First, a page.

Self Love: What It Means and How to Have More of It

What does it mean to love yourself? Self love is touted by experts as necessary for our emotional and psychological wellbeing. It is something we want for our children. Self love may also be something we feel uncomfortable about…after all, we don’t want to be one of those people who are so self-involved that they are difficult to be around. As much as we talk about it, most people don’t really know what self love is.

Simply put: Self love is the act of caring for yourself in a compassionate and responsible manner.

Self love is not narcissism, which is built on the deep wounds of feeling worthless and ashamed. Narcissists may appear to love themselves, but underneath there is self-loathing. This self-loathing inhibits the ability to really love others in a healthy way. Self love involves allowing yourself to be imperfect and at the same time understanding your intrinsic value in the world. The beauty of self love is that the more we love the beautiful, messy, imperfect us, the more love we have spilling out of us for all that surrounds us. Those who truly love themselves are kind to others.

If you would like to get better at loving yourself, listed below are a few suggestions that will help if you practice them:

  • Be responsible for what you say to yourself. Notice all the times you speak unkindly to yourself, the criticism, the impatience and judgment. Don’t talk to yourself in any way that you would not talk to someone you really love.
  • Pay attention to your inner world. Notice what you like and what brings you joy. Do more of it. Notice how it feels to be joyful. Be present for it.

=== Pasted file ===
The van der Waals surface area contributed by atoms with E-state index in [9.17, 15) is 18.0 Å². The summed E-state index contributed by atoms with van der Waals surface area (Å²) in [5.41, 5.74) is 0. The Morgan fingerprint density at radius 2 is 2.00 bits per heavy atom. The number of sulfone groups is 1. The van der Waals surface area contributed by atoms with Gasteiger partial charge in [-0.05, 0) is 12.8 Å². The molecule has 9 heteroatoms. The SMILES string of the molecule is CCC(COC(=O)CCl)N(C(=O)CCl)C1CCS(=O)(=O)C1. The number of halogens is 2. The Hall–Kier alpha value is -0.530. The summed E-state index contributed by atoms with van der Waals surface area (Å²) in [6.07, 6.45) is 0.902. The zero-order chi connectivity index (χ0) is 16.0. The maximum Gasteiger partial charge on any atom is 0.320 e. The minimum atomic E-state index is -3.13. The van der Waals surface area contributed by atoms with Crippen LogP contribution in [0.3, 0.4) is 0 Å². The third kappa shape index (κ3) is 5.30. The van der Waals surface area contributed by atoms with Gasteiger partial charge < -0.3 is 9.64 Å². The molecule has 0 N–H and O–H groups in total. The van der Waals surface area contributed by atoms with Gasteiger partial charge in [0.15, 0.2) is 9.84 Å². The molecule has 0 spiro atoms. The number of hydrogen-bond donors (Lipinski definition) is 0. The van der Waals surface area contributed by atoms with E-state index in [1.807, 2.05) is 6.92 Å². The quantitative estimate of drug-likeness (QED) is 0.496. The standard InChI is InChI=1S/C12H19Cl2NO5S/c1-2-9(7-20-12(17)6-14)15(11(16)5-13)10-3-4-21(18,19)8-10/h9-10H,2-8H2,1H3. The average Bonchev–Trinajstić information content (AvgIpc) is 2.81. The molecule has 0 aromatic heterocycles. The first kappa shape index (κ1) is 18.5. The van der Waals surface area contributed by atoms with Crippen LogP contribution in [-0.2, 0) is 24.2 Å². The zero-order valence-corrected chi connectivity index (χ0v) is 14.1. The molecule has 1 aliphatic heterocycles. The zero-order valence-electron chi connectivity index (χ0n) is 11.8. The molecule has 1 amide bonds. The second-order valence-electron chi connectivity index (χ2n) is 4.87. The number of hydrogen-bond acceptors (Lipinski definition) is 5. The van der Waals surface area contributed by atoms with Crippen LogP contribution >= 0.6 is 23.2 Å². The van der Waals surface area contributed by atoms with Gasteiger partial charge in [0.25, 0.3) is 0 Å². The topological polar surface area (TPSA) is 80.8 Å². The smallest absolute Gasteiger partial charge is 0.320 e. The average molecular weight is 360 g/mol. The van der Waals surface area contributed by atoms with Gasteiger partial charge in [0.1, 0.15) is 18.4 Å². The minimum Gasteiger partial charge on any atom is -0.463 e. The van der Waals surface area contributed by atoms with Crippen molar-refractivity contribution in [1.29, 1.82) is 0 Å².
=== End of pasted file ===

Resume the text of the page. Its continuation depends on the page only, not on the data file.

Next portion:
• Break free of automatic behavior. So much of how we go through our day and how we interact with others is automatic. We are not conscious about so much of what we do. It is like being on autopilot. Wake up. Pay attention to what you do and say. Make intentional choices that are healthy for you and your relationships.
  • Treat your body with care. Be mindful of the choices you make in terms of nutrition, environmental toxins, movement, and sleep. If you take care of your body as you would someone else you love, the biochemical changes that effect mood, energy, and sense of wellbeing will be reward in and of themselves.
  • Set healthy boundaries and hold them. By saying no to people, activities and things that drain you, you create a space that pulls in the people, activities and things that fill you up. While it is important that we each do as much good in the world as we can, not everything that needs doing is yours to take on. Listen to your inner voice and the way you feel when you are with people or engaging in activities. Do those things, and be with those people, that make your heart sing.
  • Practice forgiveness. When you practice forgiving others, you are set free of the negativity of bitterness and resentment. Forgiveness is for you and not for the other person. Forgiveness does not mean you stay in a position to be hurt on an ongoing basis, but it does mean letting go and moving on to the big and beautiful life you are creating for yourself. This one can be complex, but it is well worth figuring out.

It is a fact that you can only truly love another person as much as you love yourself. No other person, no matter how hard they try, can make you feel loved if you do not do the work inside yourself. No matter how much love you offer another, if they do not love themselves, they can never really feel the depth of the love you want to share. To have the healthiest of relationships with those that matter most to you, learning to love yourself is the not only the compassionate path to take, but also the most responsible.

Laurie Patrice, LPC, BCPC, CPCS